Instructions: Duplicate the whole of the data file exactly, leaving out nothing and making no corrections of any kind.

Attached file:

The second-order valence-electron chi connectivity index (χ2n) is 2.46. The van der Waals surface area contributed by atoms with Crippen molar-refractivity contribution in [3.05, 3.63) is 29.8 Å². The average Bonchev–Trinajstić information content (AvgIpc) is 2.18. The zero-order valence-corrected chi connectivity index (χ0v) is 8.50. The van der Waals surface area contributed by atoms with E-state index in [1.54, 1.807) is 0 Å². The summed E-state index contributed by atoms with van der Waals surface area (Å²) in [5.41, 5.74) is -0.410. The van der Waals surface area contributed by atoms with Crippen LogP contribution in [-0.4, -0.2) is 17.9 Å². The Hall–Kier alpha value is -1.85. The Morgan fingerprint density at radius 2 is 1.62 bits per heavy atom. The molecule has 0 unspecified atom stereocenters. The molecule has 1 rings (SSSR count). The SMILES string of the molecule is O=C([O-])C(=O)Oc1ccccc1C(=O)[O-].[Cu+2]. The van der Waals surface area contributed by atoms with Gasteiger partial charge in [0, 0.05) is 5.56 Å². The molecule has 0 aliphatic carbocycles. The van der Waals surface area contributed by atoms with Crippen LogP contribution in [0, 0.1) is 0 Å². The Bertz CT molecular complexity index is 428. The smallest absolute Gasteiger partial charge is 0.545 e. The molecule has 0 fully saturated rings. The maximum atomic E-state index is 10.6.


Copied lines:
The second-order valence-electron chi connectivity index (χ2n) is 2.46. The van der Waals surface area contributed by atoms with Crippen molar-refractivity contribution in [3.05, 3.63) is 29.8 Å². The average Bonchev–Trinajstić information content (AvgIpc) is 2.18. The zero-order valence-corrected chi connectivity index (χ0v) is 8.50. The van der Waals surface area contributed by atoms with E-state index in [1.54, 1.807) is 0 Å². The summed E-state index contributed by atoms with van der Waals surface area (Å²) in [5.41, 5.74) is -0.410. The van der Waals surface area contributed by atoms with Crippen LogP contribution in [-0.4, -0.2) is 17.9 Å². The Hall–Kier alpha value is -1.85. The Morgan fingerprint density at radius 2 is 1.62 bits per heavy atom. The molecule has 0 unspecified atom stereocenters. The molecule has 1 rings (SSSR count). The SMILES string of the molecule is O=C([O-])C(=O)Oc1ccccc1C(=O)[O-].[Cu+2]. The van der Waals surface area contributed by atoms with Gasteiger partial charge in [0, 0.05) is 5.56 Å². The molecule has 0 aliphatic carbocycles. The van der Waals surface area contributed by atoms with Crippen LogP contribution in [0, 0.1) is 0 Å². The Bertz CT molecular complexity index is 428. The smallest absolute Gasteiger partial charge is 0.545 e. The molecule has 0 fully saturated rings. The maximum atomic E-state index is 10.6.